I often get asked where ideas come from. And now that I’ve written a dark book with a body count, I get asked that even more–probably because it seems so unlike. At my publisher’s blog, I explain how I got here and why it’s Stephen King’s fault.
When I was a kid growing up in the 1970’s there was no question who haunted my dreams: Stephen King. He was a neighbor of a sort: I spent most of the year living with my mom in rural Maine, not pretty-coastal-sailboat Maine but poor-inland-factory Maine. King lived north of me by a half hour, but considering the size of the state and the fact that he too came from the Maine not on postcards, this seemed to fall easily within the neighborly category.
I was a good Seventh-day Adventist boy, who once burned a KISS poster in a bonfire, the flames of which were literally stoked by a schoolteacher. I didn’t play with guns and I was by nature more kiss-kiss than bang-bang. So on some levels it made no sense that I was hooked on King’s eerie, sometimes supernatural, always disturbing novels. But I was also a default storyteller: whether it was testimony at camp-meeting or making people laugh (say, by recounting the time a classmate’s mother walked into school to find a boa constrictor wrapped around my neck), I couldn’t resist the lure of a tale and having someone to tell it to.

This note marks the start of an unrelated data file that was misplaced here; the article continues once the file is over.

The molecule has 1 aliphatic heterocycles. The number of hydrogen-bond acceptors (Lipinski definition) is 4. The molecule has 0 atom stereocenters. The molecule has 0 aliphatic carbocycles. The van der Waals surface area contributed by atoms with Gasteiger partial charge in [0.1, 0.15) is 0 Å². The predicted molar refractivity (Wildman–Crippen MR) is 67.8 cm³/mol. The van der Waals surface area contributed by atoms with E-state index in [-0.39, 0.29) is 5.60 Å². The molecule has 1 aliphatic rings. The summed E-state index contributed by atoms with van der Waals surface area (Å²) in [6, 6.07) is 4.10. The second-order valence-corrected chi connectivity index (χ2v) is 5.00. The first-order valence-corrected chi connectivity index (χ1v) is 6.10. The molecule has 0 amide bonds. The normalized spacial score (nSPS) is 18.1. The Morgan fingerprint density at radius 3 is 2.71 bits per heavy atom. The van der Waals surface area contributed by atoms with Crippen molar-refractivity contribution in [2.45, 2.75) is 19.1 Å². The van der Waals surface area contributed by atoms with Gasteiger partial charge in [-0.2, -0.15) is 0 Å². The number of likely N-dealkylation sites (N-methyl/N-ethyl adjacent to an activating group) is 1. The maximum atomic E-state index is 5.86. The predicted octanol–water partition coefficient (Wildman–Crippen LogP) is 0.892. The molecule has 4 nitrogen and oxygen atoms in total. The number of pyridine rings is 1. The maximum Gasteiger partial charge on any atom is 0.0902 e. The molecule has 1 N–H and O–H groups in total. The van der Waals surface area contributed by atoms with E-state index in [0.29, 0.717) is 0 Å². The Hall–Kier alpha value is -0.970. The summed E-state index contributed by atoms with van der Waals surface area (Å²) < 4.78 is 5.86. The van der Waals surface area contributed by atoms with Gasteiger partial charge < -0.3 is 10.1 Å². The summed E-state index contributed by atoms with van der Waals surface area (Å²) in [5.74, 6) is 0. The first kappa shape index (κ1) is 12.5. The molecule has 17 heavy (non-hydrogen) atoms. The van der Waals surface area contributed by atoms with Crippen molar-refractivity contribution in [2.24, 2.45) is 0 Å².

Salem’s Lot was my entry point for scary books and let me tell you: if you live in a New England house with a dank earthen cellar, there is very little you want to do less than to go down those old wooden steps in the dark after reading Salem’s Lot. I was at once repulsed by the horrors in the book and thrilled by the way the plot kept turning. Reading Stephen King as a tween was for me the equivalent of driving by a car crash: look, don’t look, LOOK.